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Prehlad Singh Chaddha Vs. Collector of Customs - Court Judgment

LegalCrystal Citation
CourtCustoms Excise and Service Tax Appellate Tribunal CESTAT Tamil Nadu
Decided On
Reported in(1986)(6)LC635Tri(Chennai)
AppellantPrehlad Singh Chaddha
RespondentCollector of Customs
Excerpt:
.....before the adjudicating authority, viz. the additional collector, had accorded sanction for criminal prosecution of the appellant during the pendancy of the adjudication proceedings, the adjudicating authority had prejudged the issue against the appellant and as such in conformity with the principles of natural justice and legal fairness, the adjudication of the appellant should be by a different adjudicating authority. the plea of the appellant was rejected by the authorities by a communication dated 20-7-1982 sent by special messenger to the appellant's advocate. in response thereto, the appellant participated in the adjudication proceedings "without prejudice to his rights and contentions".5. i find from the records that the impugned order of adjudication has been passed by the.....
Judgment:
1. This appeal is directed against the order of the Additional Collector of Customs, Madras, referred to supra, imposing a penalty of Rs. 25,000/- on the appellant under Section 112 of the Customs Act, 1962.

2. The brief facts relevant for the appeal are as follows. The officers of the Intelligence Branch of the Madras Custom House, on the basis of information, intercepted on 11-12-81 two persons, Richard Beale and his girl friend Phillippa Anne Duke, who arrived at Madras by vessel m.v.Chidambaram. Richard Beale was in possession of a car No. 57537-15A for a Mercedes Benz van brought by him in the said vessel. The said Benz van was examined by the authorities which revealed concealment of Sony cassette tapes, National electric condenser microphone, integrated circuits, car parts and other electronic spare parts. Since the goods kept concealed were not declared by Richard Beale and were attempted to be smuggled into India they were seized under mahazar as per law attested by witnesses. On the basis of the statements recorded from Richard Beale, Phillippa Anne Duke, Paul Duncal Zawadzki and on investigation proceedings were instituted against the appellant as per law which ultimately culminated in the impugned order now appealed against.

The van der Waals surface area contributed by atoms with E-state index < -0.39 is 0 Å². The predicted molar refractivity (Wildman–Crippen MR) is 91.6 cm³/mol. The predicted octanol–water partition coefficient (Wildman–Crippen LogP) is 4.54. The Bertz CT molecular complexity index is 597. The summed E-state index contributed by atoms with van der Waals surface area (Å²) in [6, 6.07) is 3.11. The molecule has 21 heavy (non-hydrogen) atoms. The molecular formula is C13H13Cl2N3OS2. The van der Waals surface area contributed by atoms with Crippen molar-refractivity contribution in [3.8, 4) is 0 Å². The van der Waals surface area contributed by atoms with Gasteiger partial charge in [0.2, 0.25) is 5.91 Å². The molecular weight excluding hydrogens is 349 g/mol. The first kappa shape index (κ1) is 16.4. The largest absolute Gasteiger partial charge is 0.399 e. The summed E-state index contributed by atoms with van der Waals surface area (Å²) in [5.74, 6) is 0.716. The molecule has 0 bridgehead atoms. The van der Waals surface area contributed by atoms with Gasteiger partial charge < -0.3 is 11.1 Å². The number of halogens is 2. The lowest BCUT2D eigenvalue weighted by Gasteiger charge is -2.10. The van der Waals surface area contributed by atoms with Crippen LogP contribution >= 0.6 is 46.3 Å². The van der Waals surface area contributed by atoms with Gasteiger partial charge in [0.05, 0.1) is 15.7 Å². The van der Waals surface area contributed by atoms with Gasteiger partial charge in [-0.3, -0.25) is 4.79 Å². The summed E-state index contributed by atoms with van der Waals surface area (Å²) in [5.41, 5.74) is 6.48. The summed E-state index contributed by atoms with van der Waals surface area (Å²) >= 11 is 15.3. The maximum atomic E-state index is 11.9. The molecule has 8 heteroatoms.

3. The learned Counsel for the appellant made various submissions assailing the impugned order and since the appeal can be disposed of on a preliminary point, I do not feel called upon to go into other questions.

4. It was urged that the Additional Collector who has passed the impugned order accorded sanction under Section 137(1) of the Customs Act, 1962 for prosecution of the appellant before the criminal court for an alleged offence under Section 135(1) (a) of the Act during the pendancy of the adjudication proceedings and accordingly, a criminal complaint was filed against the appellant and others in C.C. 2112/82 before the Chief Metropolitan Magistrate, Egmore, which eventually ended in an order of acquittal before the completion of adjudication.

The appellant by his petition before the adjudicating authority dated 29-3-1982 by his petition before the adjudicating authority, viz. the Additional Collector, had accorded sanction for criminal prosecution of the appellant during the pendancy of the adjudication proceedings, the adjudicating authority had prejudged the issue against the appellant and as such in conformity with the principles of natural justice and legal fairness, the adjudication of the appellant should be by a different adjudicating authority. The plea of the appellant was rejected by the authorities by a communication dated 20-7-1982 sent by special messenger to the appellant's Advocate. In response thereto, the appellant participated in the adjudication proceedings "without prejudice to his rights and contentions".